All talk. No action. – This theme presented itself more than any other theme. It appeared across responses to all questions and all districts. Every single respondent brought it up in some form or another. It means exactly what it sounds like. The educators felt that most “equity” work in their district was more about buzzwords and empty goals and policies than actually working to meet the needs of students of Color, let alone anti-racism.
Ineffective leadership, including too few EOC – For this theme, I included both positive and negative statements, including statements about poor leadership, the need for “visionary” leadership, the lack of educators of Color (EOC) leading racial equity work, and the need for EOC to be in leadership positions, in general.
*Caveat: Here I am reminded by the voices in my head that, “All skin folk ain’t kin folk,” so I want to be clear that I am talking about critical EOC; EOC with a strong foundation in anti-racism and Ethnic Studies. My predecessor is a Black educator who said, “All lives matter,” and led a protest against the Black Trans and Queer themed day of Black Lives Matter at School. Critical EOC is key.
No mandates – Again, this sounds just like what it says. None of the districts represented in the data has a mandate for anti-racist or Ethnic Studies professional development (PD) (not even anti-bias PD), and none has a mandate that students take an Ethnic Studies course. Respondents felt like a lack of a mandate allowed educators to opt-out of anti-racist work, especially those who need it most.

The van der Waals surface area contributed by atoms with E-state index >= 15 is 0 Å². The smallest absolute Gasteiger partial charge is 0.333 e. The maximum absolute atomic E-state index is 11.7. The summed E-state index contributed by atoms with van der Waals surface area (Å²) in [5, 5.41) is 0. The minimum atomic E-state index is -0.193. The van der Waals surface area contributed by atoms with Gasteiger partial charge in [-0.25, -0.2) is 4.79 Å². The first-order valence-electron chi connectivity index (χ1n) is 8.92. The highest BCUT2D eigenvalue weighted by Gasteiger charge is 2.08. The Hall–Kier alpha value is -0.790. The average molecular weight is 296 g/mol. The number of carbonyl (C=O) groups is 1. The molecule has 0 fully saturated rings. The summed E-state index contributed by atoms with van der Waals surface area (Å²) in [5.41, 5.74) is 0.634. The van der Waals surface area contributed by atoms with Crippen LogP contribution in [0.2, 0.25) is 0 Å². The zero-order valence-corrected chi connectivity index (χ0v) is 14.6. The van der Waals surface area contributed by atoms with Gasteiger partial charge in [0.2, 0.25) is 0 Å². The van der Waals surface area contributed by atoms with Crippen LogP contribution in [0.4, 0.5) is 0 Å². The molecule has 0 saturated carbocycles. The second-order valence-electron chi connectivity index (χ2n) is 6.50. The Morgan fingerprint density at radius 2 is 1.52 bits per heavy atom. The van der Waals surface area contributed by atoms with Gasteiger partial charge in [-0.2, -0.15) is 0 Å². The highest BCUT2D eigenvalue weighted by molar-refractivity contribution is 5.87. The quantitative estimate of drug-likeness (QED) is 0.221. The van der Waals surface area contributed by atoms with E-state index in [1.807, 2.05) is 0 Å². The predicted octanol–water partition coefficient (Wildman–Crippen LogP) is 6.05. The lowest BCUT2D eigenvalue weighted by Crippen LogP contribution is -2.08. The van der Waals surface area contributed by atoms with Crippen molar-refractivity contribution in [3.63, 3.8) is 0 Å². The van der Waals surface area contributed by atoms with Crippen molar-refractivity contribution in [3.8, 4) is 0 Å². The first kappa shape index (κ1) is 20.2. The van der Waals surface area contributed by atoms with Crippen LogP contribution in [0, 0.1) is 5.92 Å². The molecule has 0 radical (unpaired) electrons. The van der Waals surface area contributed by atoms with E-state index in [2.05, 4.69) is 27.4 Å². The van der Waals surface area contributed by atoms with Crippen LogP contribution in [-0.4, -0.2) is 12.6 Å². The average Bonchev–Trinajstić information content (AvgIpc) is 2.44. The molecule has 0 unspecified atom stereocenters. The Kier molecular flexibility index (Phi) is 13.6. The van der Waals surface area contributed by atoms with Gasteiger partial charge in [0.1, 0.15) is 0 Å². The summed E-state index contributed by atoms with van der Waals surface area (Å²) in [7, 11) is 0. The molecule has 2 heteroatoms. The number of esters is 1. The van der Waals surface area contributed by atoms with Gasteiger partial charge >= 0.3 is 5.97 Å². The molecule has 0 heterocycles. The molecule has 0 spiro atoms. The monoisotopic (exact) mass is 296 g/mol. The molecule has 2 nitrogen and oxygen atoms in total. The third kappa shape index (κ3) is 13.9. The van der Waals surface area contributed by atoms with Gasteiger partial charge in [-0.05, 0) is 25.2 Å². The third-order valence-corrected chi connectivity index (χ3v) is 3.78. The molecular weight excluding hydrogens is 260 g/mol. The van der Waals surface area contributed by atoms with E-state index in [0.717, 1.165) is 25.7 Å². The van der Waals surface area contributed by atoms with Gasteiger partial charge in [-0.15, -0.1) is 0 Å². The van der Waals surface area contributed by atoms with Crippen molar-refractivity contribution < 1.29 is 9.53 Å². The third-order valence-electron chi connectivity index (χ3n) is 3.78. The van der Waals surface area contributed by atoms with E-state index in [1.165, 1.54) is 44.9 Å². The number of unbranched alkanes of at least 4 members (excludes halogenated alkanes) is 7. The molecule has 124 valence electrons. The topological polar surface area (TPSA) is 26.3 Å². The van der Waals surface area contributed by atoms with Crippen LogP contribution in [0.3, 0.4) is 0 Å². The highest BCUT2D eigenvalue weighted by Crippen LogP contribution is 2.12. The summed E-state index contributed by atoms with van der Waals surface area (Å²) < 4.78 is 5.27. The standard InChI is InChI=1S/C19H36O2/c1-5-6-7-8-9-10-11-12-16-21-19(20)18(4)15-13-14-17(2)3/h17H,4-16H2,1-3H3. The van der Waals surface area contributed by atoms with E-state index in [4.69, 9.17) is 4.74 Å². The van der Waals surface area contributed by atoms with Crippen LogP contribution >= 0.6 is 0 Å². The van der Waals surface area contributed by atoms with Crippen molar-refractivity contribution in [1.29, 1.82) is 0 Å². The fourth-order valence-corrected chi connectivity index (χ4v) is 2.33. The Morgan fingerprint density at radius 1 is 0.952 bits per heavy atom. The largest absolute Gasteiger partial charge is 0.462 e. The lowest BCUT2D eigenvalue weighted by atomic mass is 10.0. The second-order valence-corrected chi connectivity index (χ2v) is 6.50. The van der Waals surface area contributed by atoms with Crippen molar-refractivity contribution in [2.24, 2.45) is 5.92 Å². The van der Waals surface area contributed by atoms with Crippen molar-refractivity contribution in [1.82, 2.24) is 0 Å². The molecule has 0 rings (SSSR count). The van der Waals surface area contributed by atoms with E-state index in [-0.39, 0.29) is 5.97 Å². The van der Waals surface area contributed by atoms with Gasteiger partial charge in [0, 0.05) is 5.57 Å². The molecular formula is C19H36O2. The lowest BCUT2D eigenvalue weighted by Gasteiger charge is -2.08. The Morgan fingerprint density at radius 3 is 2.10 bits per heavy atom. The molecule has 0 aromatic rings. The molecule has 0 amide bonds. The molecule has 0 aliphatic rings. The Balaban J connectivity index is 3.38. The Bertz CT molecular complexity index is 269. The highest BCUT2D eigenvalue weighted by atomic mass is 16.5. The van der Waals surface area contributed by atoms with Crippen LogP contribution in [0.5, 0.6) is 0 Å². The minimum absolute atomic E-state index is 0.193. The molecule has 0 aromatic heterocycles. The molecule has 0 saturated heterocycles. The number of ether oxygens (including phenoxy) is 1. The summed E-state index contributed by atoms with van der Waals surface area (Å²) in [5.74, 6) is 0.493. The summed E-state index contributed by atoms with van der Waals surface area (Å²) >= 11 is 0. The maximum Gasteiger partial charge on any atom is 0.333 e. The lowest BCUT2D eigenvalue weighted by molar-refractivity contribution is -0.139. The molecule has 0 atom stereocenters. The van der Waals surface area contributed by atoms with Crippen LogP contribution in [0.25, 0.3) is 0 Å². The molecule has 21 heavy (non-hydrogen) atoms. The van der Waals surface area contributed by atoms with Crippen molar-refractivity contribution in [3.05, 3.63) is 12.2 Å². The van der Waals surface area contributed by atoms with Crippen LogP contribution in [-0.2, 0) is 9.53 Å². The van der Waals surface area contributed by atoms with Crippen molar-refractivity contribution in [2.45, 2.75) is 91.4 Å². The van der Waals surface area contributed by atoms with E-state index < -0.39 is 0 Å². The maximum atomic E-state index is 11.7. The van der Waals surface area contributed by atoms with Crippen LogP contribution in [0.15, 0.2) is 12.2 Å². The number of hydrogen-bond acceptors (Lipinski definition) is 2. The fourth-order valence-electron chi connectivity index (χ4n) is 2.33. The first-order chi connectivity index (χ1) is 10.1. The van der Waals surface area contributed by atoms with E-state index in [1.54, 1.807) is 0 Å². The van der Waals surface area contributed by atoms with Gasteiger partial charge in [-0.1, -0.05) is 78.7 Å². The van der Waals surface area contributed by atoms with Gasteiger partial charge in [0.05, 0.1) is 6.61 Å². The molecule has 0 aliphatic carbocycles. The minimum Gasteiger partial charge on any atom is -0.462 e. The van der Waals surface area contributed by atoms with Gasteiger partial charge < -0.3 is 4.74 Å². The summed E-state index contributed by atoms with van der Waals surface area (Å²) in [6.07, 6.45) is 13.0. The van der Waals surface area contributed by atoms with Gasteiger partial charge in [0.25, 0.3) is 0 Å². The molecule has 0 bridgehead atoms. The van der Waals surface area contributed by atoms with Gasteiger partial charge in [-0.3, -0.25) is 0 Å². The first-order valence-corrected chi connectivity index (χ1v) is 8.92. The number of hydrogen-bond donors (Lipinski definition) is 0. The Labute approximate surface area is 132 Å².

Leading with equity instead of anti-racism. – “Racial equity” is the shit right now. It’s everywhere. Sometimes, it’s just “equity,” you know… for the fragile folks who can’t say “race.” As mentioned above, anti-racist educators see racial equity as the end goal and anti-racism as the starting line, but no districts have anti-racist policies; they have equity and racial equity policies. Respondents are feeling this misalignment of work, and that’s part of the reason the All talk. No Action. theme was so prevalent.
Concluding Thoughts on the Introduction
Hopefully, this introduction sets the reader up with the appropriate language and framing for the analyses to come in future posts. Reading the interview responses was painful at times, as the frustration and disappointment was palpable, especially from respondents of Color and other marginalized groups. One goal of WAESN is to create a collective community of critical educators, and reading these responses helped me understand the urgent need for this to become a reality. Some folks are out there in hostile districts trying to do this alone, but if we can start to get on the same page, have the same working definitions of Ethnic Studies and anti-racism, then maybe we can offer some support for those of y’all who are isolated but persevering!
Next week’s post will cover the responses to the first question, “What type of infrastructure is required at the district level to support implementation?”